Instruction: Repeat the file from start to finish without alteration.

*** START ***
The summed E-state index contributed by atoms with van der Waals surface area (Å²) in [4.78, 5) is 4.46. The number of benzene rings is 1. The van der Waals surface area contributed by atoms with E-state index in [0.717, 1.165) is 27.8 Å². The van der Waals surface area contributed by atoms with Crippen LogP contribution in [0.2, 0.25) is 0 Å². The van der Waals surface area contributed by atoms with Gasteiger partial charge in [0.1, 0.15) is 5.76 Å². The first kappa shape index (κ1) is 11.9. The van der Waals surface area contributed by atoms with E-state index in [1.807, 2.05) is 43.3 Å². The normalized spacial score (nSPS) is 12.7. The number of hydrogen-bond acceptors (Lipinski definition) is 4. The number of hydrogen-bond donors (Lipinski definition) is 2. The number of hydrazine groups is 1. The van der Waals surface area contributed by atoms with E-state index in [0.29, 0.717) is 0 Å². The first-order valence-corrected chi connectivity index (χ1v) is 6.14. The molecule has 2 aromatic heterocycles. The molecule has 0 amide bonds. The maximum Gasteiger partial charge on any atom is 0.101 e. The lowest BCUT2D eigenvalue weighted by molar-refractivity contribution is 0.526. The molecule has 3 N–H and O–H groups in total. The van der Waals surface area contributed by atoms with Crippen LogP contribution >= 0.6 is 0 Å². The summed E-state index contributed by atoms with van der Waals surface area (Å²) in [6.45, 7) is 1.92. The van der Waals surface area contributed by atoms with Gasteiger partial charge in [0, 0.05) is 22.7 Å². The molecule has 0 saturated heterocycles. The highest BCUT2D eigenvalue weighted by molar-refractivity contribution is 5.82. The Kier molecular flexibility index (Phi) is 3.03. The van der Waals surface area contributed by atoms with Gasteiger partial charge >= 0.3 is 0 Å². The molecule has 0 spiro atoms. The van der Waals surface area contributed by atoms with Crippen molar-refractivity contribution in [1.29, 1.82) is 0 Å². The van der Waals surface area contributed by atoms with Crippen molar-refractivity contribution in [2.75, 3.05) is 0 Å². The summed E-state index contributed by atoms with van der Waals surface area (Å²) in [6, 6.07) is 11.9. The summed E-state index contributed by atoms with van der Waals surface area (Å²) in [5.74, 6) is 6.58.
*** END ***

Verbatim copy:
The summed E-state index contributed by atoms with van der Waals surface area (Å²) in [4.78, 5) is 4.46. The number of benzene rings is 1. The van der Waals surface area contributed by atoms with E-state index in [0.717, 1.165) is 27.8 Å². The van der Waals surface area contributed by atoms with Crippen LogP contribution in [0.2, 0.25) is 0 Å². The van der Waals surface area contributed by atoms with Gasteiger partial charge in [0.1, 0.15) is 5.76 Å². The first kappa shape index (κ1) is 11.9. The van der Waals surface area contributed by atoms with E-state index in [1.807, 2.05) is 43.3 Å². The normalized spacial score (nSPS) is 12.7. The number of hydrogen-bond acceptors (Lipinski definition) is 4. The number of hydrogen-bond donors (Lipinski definition) is 2. The number of hydrazine groups is 1. The van der Waals surface area contributed by atoms with E-state index in [0.29, 0.717) is 0 Å². The first-order valence-corrected chi connectivity index (χ1v) is 6.14. The molecule has 2 aromatic heterocycles. The molecule has 0 amide bonds. The maximum Gasteiger partial charge on any atom is 0.101 e. The lowest BCUT2D eigenvalue weighted by molar-refractivity contribution is 0.526. The molecule has 3 N–H and O–H groups in total. The van der Waals surface area contributed by atoms with Crippen LogP contribution >= 0.6 is 0 Å². The summed E-state index contributed by atoms with van der Waals surface area (Å²) in [6.45, 7) is 1.92. The van der Waals surface area contributed by atoms with Gasteiger partial charge in [0, 0.05) is 22.7 Å². The molecule has 0 saturated heterocycles. The highest BCUT2D eigenvalue weighted by molar-refractivity contribution is 5.82. The Kier molecular flexibility index (Phi) is 3.03. The van der Waals surface area contributed by atoms with Gasteiger partial charge >= 0.3 is 0 Å². The molecule has 0 spiro atoms. The van der Waals surface area contributed by atoms with Crippen molar-refractivity contribution in [1.29, 1.82) is 0 Å². The van der Waals surface area contributed by atoms with Crippen molar-refractivity contribution in [2.75, 3.05) is 0 Å². The summed E-state index contributed by atoms with van der Waals surface area (Å²) in [6, 6.07) is 11.9. The summed E-state index contributed by atoms with van der Waals surface area (Å²) in [5.74, 6) is 6.58.